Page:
Review: THE TEMPEST at Southwest Shakespeare Company

Playing at the Mesa Arts Center through March 19, 2022

By: Mar. 03, 2022

Review: THE TEMPEST at Southwest Shakespeare Company

The Tempest is one of Shakespeare's shortest plays, but it is not short on action, magic, or intrigue. A shipwreck maroons a group of aristocrats on a remote island, by design of Prospero, the former Duke of Milan whose Dukedom was usurped by his brother, Antonio. Prospero escaped with his daughter, Miranda, to the island and uses magic to draw his brother to the island to exact his revenge. This play is fun and exciting and the perfect return to the Mesa Arts Center for the Southwest Shakespeare Company.

As Prospero, Keath Hall, works the stage and his costumes. There is a cloak he wears that is mesmerizing. Hall is a commanding presence and his booming voice fills the auditorium. It is difficult to understand Prospero's intentions, but I think Hall means to keep the audience in suspense. This makes the denouement all the more satisfying. Hall is fantastic actor and worthy protagonist.

While Ariel is commonly played by a male actor, in this production, Ariel is played by Bonnie Beus Romney and the play is better for it. Ariel is a spirit and uses magic to perform the will of her master, Prospero. She follows his instructions to the letter and ensures his plans are carried out. Romney is energetic and graceful. She also has a lovely singing voice. Romney and Hall have a natural chemistry that strengthens the play and the entire cast. The two share a lot of stage time and it is clear Romney and Hall share a mutual respect for their craft and passion for this play.

As Prospero's daughter, Miranda, Christina McSheffrey is confident, loving, and funny. She delivers her lines with surety and brings joy to the stage. Her interactions with her father in the beginning scenes are amusing and her scenes with Ferdinand make me believe in true love. It is so nice to see actors that work well together.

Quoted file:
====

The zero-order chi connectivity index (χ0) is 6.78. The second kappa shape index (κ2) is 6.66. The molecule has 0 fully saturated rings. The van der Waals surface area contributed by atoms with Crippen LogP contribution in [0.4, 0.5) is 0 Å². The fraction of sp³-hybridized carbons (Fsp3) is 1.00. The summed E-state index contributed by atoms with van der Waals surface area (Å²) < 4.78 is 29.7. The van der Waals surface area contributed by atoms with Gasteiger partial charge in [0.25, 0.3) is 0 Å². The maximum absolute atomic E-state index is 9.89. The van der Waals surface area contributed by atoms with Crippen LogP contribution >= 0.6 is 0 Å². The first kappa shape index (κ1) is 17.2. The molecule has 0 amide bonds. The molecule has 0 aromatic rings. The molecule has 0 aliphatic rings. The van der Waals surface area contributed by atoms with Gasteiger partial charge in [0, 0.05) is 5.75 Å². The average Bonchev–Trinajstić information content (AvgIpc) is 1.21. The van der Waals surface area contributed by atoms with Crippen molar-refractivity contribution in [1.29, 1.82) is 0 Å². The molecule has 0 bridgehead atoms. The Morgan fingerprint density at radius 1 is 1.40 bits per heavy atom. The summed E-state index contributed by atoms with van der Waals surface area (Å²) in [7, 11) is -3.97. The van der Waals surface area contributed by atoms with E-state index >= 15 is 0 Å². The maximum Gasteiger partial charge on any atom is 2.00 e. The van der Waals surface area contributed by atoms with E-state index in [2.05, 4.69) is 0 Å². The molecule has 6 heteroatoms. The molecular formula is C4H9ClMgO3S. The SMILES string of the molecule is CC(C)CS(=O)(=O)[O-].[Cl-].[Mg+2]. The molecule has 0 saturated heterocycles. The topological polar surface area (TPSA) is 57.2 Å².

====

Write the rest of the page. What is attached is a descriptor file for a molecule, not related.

Mace Archer plays Antonio. It does not take Antonio long to stir up trouble once on the island. Archer has a quiet, but powerful presence. It is clear through Archer's characterization of Antonio how Prospero was thwarted.

Ferdinand is the son of the king and it is believed he has drowned in the shipwreck. Prospero purposefully had Ariel land Ferdinand on another part of the island to ensure the King and his cohorts would feel the pain of losing something dear to them. Played by Spencer Beckwith, Ferdinand is gentle and easy to love. Beckwith allows Ferdinand to be sure of himself, while also letting him be stricken powerless by his immediate love for Miranda.

Jim Coates often graces the stage for Southwest Shakespeare and he is a welcome sight. As Gonzalo, the King's confidant and former servant of Prospero, Coates makes his lines so easy to understand with his use of inflection and tone. He is a professional through and through.

As Caliban, the son of Sycorax, the witch who imprisoned Ariel, Ben Harris has a great physicality. The prosthetics he wears on his face and hands could have prohibited his movements, but Harris does not allow this to slow him down or prevent him from using his whole body to tell Caliban's story. Caliban is rightly frustrated by his servitude to Prospero and is determined to rid himself of his captor.